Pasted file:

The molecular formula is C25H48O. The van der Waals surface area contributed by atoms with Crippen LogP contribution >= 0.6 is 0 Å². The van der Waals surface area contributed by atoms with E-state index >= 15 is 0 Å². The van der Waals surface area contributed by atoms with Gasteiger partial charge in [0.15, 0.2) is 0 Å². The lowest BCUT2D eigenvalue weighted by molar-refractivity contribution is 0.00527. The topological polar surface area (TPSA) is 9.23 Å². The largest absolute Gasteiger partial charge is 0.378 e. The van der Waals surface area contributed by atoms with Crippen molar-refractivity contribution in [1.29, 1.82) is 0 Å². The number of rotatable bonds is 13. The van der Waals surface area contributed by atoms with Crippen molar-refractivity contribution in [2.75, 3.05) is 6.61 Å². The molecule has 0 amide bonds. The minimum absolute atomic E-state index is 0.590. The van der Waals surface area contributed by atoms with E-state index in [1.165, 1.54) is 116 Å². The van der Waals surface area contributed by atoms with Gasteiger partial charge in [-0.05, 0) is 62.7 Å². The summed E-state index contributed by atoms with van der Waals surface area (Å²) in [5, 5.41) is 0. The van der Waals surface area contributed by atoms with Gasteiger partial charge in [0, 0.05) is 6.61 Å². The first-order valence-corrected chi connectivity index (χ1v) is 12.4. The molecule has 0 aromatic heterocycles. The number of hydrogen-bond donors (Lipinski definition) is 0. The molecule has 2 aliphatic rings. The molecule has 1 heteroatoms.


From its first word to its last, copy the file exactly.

The molecular formula is C25H48O. The van der Waals surface area contributed by atoms with Crippen LogP contribution >= 0.6 is 0 Å². The van der Waals surface area contributed by atoms with E-state index >= 15 is 0 Å². The van der Waals surface area contributed by atoms with Gasteiger partial charge in [0.15, 0.2) is 0 Å². The lowest BCUT2D eigenvalue weighted by molar-refractivity contribution is 0.00527. The topological polar surface area (TPSA) is 9.23 Å². The largest absolute Gasteiger partial charge is 0.378 e. The van der Waals surface area contributed by atoms with Crippen molar-refractivity contribution in [1.29, 1.82) is 0 Å². The number of rotatable bonds is 13. The van der Waals surface area contributed by atoms with Crippen molar-refractivity contribution in [2.75, 3.05) is 6.61 Å². The molecule has 0 amide bonds. The minimum absolute atomic E-state index is 0.590. The van der Waals surface area contributed by atoms with E-state index in [1.165, 1.54) is 116 Å². The van der Waals surface area contributed by atoms with Gasteiger partial charge in [-0.05, 0) is 62.7 Å². The summed E-state index contributed by atoms with van der Waals surface area (Å²) in [5, 5.41) is 0. The van der Waals surface area contributed by atoms with Gasteiger partial charge in [0, 0.05) is 6.61 Å². The first-order valence-corrected chi connectivity index (χ1v) is 12.4. The molecule has 0 aromatic heterocycles. The number of hydrogen-bond donors (Lipinski definition) is 0. The molecule has 2 aliphatic rings. The molecule has 1 heteroatoms.